Tisca Chopra has today joined actors and filmmakers such as Sonakshi Sinha, Sonu Sood, Raveena Tandon, R Balki, Ashwiny Iyer Tiwari, Imtiaz Ali, Nandita Das and many more, each taking a stand for the right of the man who they think is the most important.
On a podcast, Tisca chose to talk about the right to life from the United Nations Universal Declaration of Human Rights. Tisca Chopra said: “In India, women’s rights are so severely violated, taking away from them not only the right to life, but to live with dignity. It’s not just that you exist, but it’s the quality of that existence. I think we need to approach this issue with education and I think the right to dignity should be taught to children in college or even college. It should be brought up frequently, brought up in parent-teacher meetings, once the pandemic is over, obviously, but these are things that should be discussed openly and widely.
Discussing her experience of the right to dignity in the film fraternity, Tisca said: “When I arrived in Bombay, I felt that the film industry was very misogynistic – women were second degree citizens seen through. the male gaze as objects. When I started writing and producing, the first film I made, chutney, was very rebellious because I felt that the earning power of an actress being sexually attractive was the only chip she dealt with. I chose, by rebellion, to make the protagonist of chutney almost ugly. She speaks badly. She has no education. She has no children to give her status in society. “
“The fact that it has become the world’s most watched short film with 132 million views has proven that what we’ve been telling people – that girls should be all about the body and the way they look – wins out. Dignity an artist. To say that there is nothing for you other than the fact that you might be the object of someone’s sexual interest is extremely degrading, “she added.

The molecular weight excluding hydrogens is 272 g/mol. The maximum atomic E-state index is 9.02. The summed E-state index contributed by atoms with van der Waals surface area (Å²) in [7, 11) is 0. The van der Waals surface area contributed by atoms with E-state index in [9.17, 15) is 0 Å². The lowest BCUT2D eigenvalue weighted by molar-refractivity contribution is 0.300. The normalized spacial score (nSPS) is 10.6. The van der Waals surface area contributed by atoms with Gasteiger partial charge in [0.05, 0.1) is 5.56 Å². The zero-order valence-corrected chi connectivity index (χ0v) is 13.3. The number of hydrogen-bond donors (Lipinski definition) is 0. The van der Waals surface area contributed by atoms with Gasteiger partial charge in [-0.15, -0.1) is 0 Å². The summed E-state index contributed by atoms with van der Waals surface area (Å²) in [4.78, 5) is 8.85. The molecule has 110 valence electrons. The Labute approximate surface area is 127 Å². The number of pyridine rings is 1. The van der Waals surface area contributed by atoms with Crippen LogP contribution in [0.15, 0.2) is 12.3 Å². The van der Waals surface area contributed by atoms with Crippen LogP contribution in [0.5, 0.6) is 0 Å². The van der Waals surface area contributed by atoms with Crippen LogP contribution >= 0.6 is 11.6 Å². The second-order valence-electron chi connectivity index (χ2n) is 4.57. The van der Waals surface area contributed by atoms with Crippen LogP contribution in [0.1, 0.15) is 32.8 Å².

“One thing that’s wonderful, after the #MeToo movement, is that every production office you go to has the POSH guidelines laid out – Sexual Harassment Prevention, Bold and Clear. And that’s a huge relief to me, because the early days of the film industry was a despicable place for women to work, in every way. Physical dignity, personal dignity, harassment of all kinds. So these are areas where I feel the work that people like you (United for Human Rights) and the United Nations in the field of education have come such a long way, as they act as a massive deterrent and things are so much better on set now, ”she added.
“There is still a lot of work to be done in the areas of educating women as artists, as free voices speaking for themselves. And this is the area I want to work in, because I don’t believe in getting angry. I believe in getting better and having more power to be able to assert myself and say – these are the kinds of stories I want to tell. And to do it so well. so that you buy your freedom in creating the kind of work, which stands head and shoulders above the rest of the work, or at least at par. Then the genre ceases to be one. thing, ”she concludes.
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